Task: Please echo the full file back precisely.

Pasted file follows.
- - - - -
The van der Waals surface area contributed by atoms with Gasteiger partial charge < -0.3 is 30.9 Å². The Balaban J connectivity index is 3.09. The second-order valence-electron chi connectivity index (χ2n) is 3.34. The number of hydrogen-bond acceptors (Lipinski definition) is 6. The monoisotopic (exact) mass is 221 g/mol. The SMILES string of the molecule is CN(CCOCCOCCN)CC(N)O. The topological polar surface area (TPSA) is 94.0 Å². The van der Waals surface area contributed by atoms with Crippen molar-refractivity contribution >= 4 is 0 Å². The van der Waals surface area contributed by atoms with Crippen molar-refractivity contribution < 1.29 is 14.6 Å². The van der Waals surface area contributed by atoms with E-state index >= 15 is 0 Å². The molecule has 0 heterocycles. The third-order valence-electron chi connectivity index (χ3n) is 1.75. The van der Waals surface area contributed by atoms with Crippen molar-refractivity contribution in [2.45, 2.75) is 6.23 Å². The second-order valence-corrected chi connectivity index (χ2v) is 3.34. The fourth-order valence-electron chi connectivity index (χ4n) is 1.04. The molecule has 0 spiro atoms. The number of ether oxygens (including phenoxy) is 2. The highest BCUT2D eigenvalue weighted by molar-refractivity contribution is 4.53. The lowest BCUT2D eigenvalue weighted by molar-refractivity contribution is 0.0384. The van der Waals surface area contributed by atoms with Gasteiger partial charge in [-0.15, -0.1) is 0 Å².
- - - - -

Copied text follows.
The van der Waals surface area contributed by atoms with Gasteiger partial charge < -0.3 is 30.9 Å². The Balaban J connectivity index is 3.09. The second-order valence-electron chi connectivity index (χ2n) is 3.34. The number of hydrogen-bond acceptors (Lipinski definition) is 6. The monoisotopic (exact) mass is 221 g/mol. The SMILES string of the molecule is CN(CCOCCOCCN)CC(N)O. The topological polar surface area (TPSA) is 94.0 Å². The van der Waals surface area contributed by atoms with Crippen molar-refractivity contribution >= 4 is 0 Å². The van der Waals surface area contributed by atoms with Crippen molar-refractivity contribution < 1.29 is 14.6 Å². The van der Waals surface area contributed by atoms with E-state index >= 15 is 0 Å². The molecule has 0 heterocycles. The third-order valence-electron chi connectivity index (χ3n) is 1.75. The van der Waals surface area contributed by atoms with Crippen molar-refractivity contribution in [2.45, 2.75) is 6.23 Å². The second-order valence-corrected chi connectivity index (χ2v) is 3.34. The fourth-order valence-electron chi connectivity index (χ4n) is 1.04. The molecule has 0 spiro atoms. The number of ether oxygens (including phenoxy) is 2. The highest BCUT2D eigenvalue weighted by molar-refractivity contribution is 4.53. The lowest BCUT2D eigenvalue weighted by molar-refractivity contribution is 0.0384. The van der Waals surface area contributed by atoms with Gasteiger partial charge in [-0.15, -0.1) is 0 Å².